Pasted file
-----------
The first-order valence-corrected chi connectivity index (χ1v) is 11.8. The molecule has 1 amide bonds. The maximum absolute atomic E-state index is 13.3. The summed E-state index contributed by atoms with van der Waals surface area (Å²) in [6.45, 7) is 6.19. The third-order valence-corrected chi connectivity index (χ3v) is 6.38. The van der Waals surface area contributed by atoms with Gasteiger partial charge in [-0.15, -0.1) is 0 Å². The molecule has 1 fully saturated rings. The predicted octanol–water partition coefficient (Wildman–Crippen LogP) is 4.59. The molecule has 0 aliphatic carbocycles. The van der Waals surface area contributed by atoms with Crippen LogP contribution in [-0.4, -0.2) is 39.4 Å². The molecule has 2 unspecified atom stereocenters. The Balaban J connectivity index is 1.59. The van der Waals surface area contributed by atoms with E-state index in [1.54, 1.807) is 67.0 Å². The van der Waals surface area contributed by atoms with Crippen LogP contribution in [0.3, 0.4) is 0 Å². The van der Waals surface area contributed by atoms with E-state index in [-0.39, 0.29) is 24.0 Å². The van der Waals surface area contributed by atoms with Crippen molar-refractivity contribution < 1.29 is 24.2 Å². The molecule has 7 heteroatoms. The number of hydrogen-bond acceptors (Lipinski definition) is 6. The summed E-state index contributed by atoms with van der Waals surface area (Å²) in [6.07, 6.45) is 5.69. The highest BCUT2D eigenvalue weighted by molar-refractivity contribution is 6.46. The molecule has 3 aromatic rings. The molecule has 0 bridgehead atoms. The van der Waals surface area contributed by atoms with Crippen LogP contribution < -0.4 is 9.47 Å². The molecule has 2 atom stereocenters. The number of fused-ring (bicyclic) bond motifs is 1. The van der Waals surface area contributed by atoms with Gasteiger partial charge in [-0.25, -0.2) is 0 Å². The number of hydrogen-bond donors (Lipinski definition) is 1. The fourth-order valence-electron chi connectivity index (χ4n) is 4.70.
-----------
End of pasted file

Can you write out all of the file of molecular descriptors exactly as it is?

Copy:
The first-order valence-corrected chi connectivity index (χ1v) is 11.8. The molecule has 1 amide bonds. The maximum absolute atomic E-state index is 13.3. The summed E-state index contributed by atoms with van der Waals surface area (Å²) in [6.45, 7) is 6.19. The third-order valence-corrected chi connectivity index (χ3v) is 6.38. The van der Waals surface area contributed by atoms with Gasteiger partial charge in [-0.15, -0.1) is 0 Å². The molecule has 1 fully saturated rings. The predicted octanol–water partition coefficient (Wildman–Crippen LogP) is 4.59. The molecule has 0 aliphatic carbocycles. The van der Waals surface area contributed by atoms with Crippen LogP contribution in [-0.4, -0.2) is 39.4 Å². The molecule has 2 unspecified atom stereocenters. The Balaban J connectivity index is 1.59. The van der Waals surface area contributed by atoms with E-state index in [1.54, 1.807) is 67.0 Å². The van der Waals surface area contributed by atoms with Crippen LogP contribution in [0.3, 0.4) is 0 Å². The van der Waals surface area contributed by atoms with E-state index in [-0.39, 0.29) is 24.0 Å². The van der Waals surface area contributed by atoms with Crippen molar-refractivity contribution < 1.29 is 24.2 Å². The molecule has 7 heteroatoms. The number of hydrogen-bond acceptors (Lipinski definition) is 6. The summed E-state index contributed by atoms with van der Waals surface area (Å²) in [6.07, 6.45) is 5.69. The highest BCUT2D eigenvalue weighted by molar-refractivity contribution is 6.46. The molecule has 3 aromatic rings. The molecule has 0 bridgehead atoms. The van der Waals surface area contributed by atoms with Crippen LogP contribution < -0.4 is 9.47 Å². The molecule has 2 atom stereocenters. The number of fused-ring (bicyclic) bond motifs is 1. The van der Waals surface area contributed by atoms with Gasteiger partial charge in [-0.25, -0.2) is 0 Å². The number of hydrogen-bond donors (Lipinski definition) is 1. The fourth-order valence-electron chi connectivity index (χ4n) is 4.70.